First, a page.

Research Papers

Adhesin-Specific Nanomechanical Cantilever Biosensors for Detection of Microorganisms

[+] Author and Article Information
Tzuen-Rong J. Tzeng

Department of Biological Sciences, Clemson University, 132 Long Hall, Clemson, SC 29634-0314tzuenrt@clemson.edu

Yunyan R. Cheng

Department of Biological Sciences, Clemson University, 132 Long Hall, Clemson, SC 29634-0314ycheng@clemson.edu

Reza Saeidpourazar

Department of Materials Science and Engineering, University of Illinois at Urbana-Champaign, Urbana, IL 61801rezas@illinois.edu

Siddharth S. Aphale

Department of Mechanical Engineering, Clemson University, Clemson, SC 29634

Nader Jalili

Piezoactive Systems Laboratory, Department of Mechanical and Industrial Engineering,  Northeastern University, Boston, MA 02115

J. Heat Transfer 133(1), 011012 (Sep 30, 2010) (5 pages) doi:10.1115/1.4002363 History: Received May 16, 2010; Revised July 15, 2010; Published September 30, 2010; Online September 30, 2010

Lectins (adhesins) on bacterial surfaces play important roles in infection by mediating bacterial adherence to host cell surfaces via their cognate receptors. We have explored the use of α-D-mannose receptors as capturing agents for the detection of Escherichia coli using a microcantilever and have demonstrated that E. coli ORN178, which expresses normal type-1 pili, can interact with microcantilevers functionalized with α-D-mannose and can cause shifts in its resonance frequencies. Although E. coli ORN208, which expresses abnormal pili, binds poorly to α-D-mannose on the nitrocellulose membrane of a FAST slide, it did cause a detectable shift in resonance frequency when interacting with the α-D-mannose functionalized microcantilevers.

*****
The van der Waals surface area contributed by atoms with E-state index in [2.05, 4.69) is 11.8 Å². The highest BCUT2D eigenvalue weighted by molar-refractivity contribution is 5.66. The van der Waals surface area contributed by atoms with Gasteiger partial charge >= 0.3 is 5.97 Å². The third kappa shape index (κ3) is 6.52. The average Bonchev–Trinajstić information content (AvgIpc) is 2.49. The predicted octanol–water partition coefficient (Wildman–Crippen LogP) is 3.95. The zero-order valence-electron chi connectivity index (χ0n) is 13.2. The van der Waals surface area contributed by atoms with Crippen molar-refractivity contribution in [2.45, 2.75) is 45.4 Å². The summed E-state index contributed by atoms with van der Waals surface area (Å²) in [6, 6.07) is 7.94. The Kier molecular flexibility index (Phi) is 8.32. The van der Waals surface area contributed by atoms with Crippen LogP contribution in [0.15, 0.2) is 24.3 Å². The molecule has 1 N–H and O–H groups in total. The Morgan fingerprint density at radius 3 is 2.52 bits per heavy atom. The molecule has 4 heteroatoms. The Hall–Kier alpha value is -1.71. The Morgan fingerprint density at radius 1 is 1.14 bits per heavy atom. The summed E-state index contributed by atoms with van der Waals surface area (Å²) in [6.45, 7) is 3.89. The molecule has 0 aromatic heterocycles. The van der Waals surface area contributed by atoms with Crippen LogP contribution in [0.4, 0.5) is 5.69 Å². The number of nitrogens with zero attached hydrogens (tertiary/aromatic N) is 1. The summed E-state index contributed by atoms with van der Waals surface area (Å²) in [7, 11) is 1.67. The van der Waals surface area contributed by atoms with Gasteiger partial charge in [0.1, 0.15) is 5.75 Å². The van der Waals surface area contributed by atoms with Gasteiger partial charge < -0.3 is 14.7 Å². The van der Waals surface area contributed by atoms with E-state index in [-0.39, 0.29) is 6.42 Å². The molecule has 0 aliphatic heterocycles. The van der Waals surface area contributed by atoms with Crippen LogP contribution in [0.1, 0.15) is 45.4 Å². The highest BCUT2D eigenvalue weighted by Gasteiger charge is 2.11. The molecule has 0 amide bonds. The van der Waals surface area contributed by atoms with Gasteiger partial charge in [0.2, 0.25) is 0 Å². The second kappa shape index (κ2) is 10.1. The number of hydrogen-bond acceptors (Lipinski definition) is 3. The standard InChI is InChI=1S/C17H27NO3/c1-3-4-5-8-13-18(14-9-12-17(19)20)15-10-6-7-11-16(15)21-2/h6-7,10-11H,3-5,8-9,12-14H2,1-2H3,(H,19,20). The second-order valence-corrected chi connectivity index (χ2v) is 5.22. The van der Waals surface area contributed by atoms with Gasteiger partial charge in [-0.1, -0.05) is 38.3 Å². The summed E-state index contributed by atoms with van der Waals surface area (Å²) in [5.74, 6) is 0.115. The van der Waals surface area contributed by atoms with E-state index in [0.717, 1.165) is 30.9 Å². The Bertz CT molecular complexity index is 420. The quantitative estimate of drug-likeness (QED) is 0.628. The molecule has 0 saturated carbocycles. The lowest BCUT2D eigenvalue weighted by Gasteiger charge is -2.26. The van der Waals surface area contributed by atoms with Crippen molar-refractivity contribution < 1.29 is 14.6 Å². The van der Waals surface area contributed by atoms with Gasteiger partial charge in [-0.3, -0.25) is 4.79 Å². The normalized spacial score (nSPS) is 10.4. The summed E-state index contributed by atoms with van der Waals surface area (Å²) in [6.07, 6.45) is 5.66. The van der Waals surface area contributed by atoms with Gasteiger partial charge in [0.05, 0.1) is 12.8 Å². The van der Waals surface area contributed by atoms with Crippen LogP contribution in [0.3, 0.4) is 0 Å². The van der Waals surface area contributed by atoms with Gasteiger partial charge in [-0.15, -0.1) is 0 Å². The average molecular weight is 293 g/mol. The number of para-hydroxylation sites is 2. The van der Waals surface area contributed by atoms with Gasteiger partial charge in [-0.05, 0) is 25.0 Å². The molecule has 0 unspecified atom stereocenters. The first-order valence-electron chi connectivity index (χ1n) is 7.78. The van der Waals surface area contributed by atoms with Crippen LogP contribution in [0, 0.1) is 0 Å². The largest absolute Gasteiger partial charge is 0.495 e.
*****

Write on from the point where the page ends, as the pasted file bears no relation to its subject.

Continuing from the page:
Copyright © 2011 by American Society of Mechanical Engineers
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Figure 1

Polytec MSA 400 setup: (a) utilized at Clemson University Smart Structures and NEMS Laboratory and (b) listed on the website of Polytec

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Figure 2

Yeast agglutination test. Superimposed images obtained from phase contrast microscope and epifluorescent microscope demonstrating (a) the agglutination of yeast cells mediated by E. coli ORN178-GFP (FimH+) and (b) the absence of yeast cell agglutination with E. coli ORN208-GFP (FimH-).

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Figure 3

Binding of (a) E. coli ORN178-GFP to immobilized α-D-mannose-PAA, (b) PBS to immobilized α-D-mannose-PAA, (c) E. coli ORN208-GFP to immobilized α-D-mannose-PAA, (d) E. coli ORN178-GFP to immobilized α-D-galactose-PAA, (e) E. coli ORN178-GFP, pre-exposed to free mannose, to immobilized α-D-mannose-PAA, and (f) E. coli O157:H7-GFP to immobilized α-D-mannose-PAA on Whatman FAST 16-pad slides

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Figure 4

Binding of formaldehyde killed E. coli ORN178-GFP (FimH+) to (a) yeast and to (b) α-D-mannose-PAA

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Figure 5

Binding results of (a) E. coli ORN178-GFP (FimH+) and (b) E. coli ORN208-GFP (FimH-) to α-D-mannose-PAA on a gold slide

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Figure 6

Binding results of (a) E. coli ORN178-GFP (FimH+) and (b) E. coli ORN208-GFP (FimH-) to α-D-mannose-PAA on a gold microcantilever base




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